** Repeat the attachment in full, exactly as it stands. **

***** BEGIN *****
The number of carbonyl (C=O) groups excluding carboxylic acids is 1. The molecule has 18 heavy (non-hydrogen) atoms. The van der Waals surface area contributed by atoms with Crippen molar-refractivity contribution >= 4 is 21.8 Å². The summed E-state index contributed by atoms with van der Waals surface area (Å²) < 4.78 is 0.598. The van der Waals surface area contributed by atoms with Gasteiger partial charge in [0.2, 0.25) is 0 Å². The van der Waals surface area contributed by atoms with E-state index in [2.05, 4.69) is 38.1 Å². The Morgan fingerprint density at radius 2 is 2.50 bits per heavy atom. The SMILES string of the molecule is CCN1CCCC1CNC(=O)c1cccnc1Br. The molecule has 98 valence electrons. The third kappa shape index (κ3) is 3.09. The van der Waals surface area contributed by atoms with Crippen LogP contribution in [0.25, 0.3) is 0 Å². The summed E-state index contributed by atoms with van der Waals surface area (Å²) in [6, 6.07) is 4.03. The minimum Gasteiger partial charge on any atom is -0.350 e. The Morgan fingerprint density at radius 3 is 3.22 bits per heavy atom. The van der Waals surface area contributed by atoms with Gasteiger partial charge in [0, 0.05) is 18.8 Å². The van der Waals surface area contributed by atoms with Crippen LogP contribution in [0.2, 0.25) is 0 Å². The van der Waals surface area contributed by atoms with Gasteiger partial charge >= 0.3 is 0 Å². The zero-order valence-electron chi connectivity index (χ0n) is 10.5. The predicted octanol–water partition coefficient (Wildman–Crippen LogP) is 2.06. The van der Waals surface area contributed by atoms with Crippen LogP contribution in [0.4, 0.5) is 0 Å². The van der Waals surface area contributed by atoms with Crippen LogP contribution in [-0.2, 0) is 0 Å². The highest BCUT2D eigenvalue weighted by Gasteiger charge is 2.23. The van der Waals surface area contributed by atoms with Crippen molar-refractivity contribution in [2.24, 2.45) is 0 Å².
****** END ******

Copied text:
The number of carbonyl (C=O) groups excluding carboxylic acids is 1. The molecule has 18 heavy (non-hydrogen) atoms. The van der Waals surface area contributed by atoms with Crippen molar-refractivity contribution >= 4 is 21.8 Å². The summed E-state index contributed by atoms with van der Waals surface area (Å²) < 4.78 is 0.598. The van der Waals surface area contributed by atoms with Gasteiger partial charge in [0.2, 0.25) is 0 Å². The van der Waals surface area contributed by atoms with E-state index in [2.05, 4.69) is 38.1 Å². The Morgan fingerprint density at radius 2 is 2.50 bits per heavy atom. The SMILES string of the molecule is CCN1CCCC1CNC(=O)c1cccnc1Br. The molecule has 98 valence electrons. The third kappa shape index (κ3) is 3.09. The van der Waals surface area contributed by atoms with Crippen LogP contribution in [0.25, 0.3) is 0 Å². The summed E-state index contributed by atoms with van der Waals surface area (Å²) in [6, 6.07) is 4.03. The minimum Gasteiger partial charge on any atom is -0.350 e. The Morgan fingerprint density at radius 3 is 3.22 bits per heavy atom. The van der Waals surface area contributed by atoms with Gasteiger partial charge in [0, 0.05) is 18.8 Å². The van der Waals surface area contributed by atoms with Crippen LogP contribution in [0.2, 0.25) is 0 Å². The van der Waals surface area contributed by atoms with Gasteiger partial charge >= 0.3 is 0 Å². The zero-order valence-electron chi connectivity index (χ0n) is 10.5. The predicted octanol–water partition coefficient (Wildman–Crippen LogP) is 2.06. The van der Waals surface area contributed by atoms with Crippen LogP contribution in [0.4, 0.5) is 0 Å². The van der Waals surface area contributed by atoms with Crippen LogP contribution in [-0.2, 0) is 0 Å². The highest BCUT2D eigenvalue weighted by Gasteiger charge is 2.23. The van der Waals surface area contributed by atoms with Crippen molar-refractivity contribution in [2.24, 2.45) is 0 Å².